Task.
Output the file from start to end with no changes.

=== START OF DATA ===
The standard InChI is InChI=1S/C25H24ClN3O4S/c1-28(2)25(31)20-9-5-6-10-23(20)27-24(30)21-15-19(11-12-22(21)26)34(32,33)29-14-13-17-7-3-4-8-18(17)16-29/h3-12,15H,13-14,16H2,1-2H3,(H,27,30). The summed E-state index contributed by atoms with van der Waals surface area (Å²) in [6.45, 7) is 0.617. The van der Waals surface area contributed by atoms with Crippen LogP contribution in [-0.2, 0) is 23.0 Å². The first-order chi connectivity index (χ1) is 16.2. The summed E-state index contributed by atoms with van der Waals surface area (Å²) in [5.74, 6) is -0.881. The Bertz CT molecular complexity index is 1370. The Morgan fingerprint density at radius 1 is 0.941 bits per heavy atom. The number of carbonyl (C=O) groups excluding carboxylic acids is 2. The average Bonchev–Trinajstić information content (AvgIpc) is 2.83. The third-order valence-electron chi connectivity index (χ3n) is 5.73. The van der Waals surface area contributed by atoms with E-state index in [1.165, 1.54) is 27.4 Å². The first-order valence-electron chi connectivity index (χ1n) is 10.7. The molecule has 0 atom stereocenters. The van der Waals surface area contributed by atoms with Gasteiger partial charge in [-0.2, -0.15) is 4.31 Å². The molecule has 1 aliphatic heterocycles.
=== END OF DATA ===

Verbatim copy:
The standard InChI is InChI=1S/C25H24ClN3O4S/c1-28(2)25(31)20-9-5-6-10-23(20)27-24(30)21-15-19(11-12-22(21)26)34(32,33)29-14-13-17-7-3-4-8-18(17)16-29/h3-12,15H,13-14,16H2,1-2H3,(H,27,30). The summed E-state index contributed by atoms with van der Waals surface area (Å²) in [6.45, 7) is 0.617. The van der Waals surface area contributed by atoms with Crippen LogP contribution in [-0.2, 0) is 23.0 Å². The first-order chi connectivity index (χ1) is 16.2. The summed E-state index contributed by atoms with van der Waals surface area (Å²) in [5.74, 6) is -0.881. The Bertz CT molecular complexity index is 1370. The Morgan fingerprint density at radius 1 is 0.941 bits per heavy atom. The number of carbonyl (C=O) groups excluding carboxylic acids is 2. The average Bonchev–Trinajstić information content (AvgIpc) is 2.83. The third-order valence-electron chi connectivity index (χ3n) is 5.73. The van der Waals surface area contributed by atoms with E-state index in [1.165, 1.54) is 27.4 Å². The first-order valence-electron chi connectivity index (χ1n) is 10.7. The molecule has 0 atom stereocenters. The van der Waals surface area contributed by atoms with Gasteiger partial charge in [-0.2, -0.15) is 4.31 Å². The molecule has 1 aliphatic heterocycles.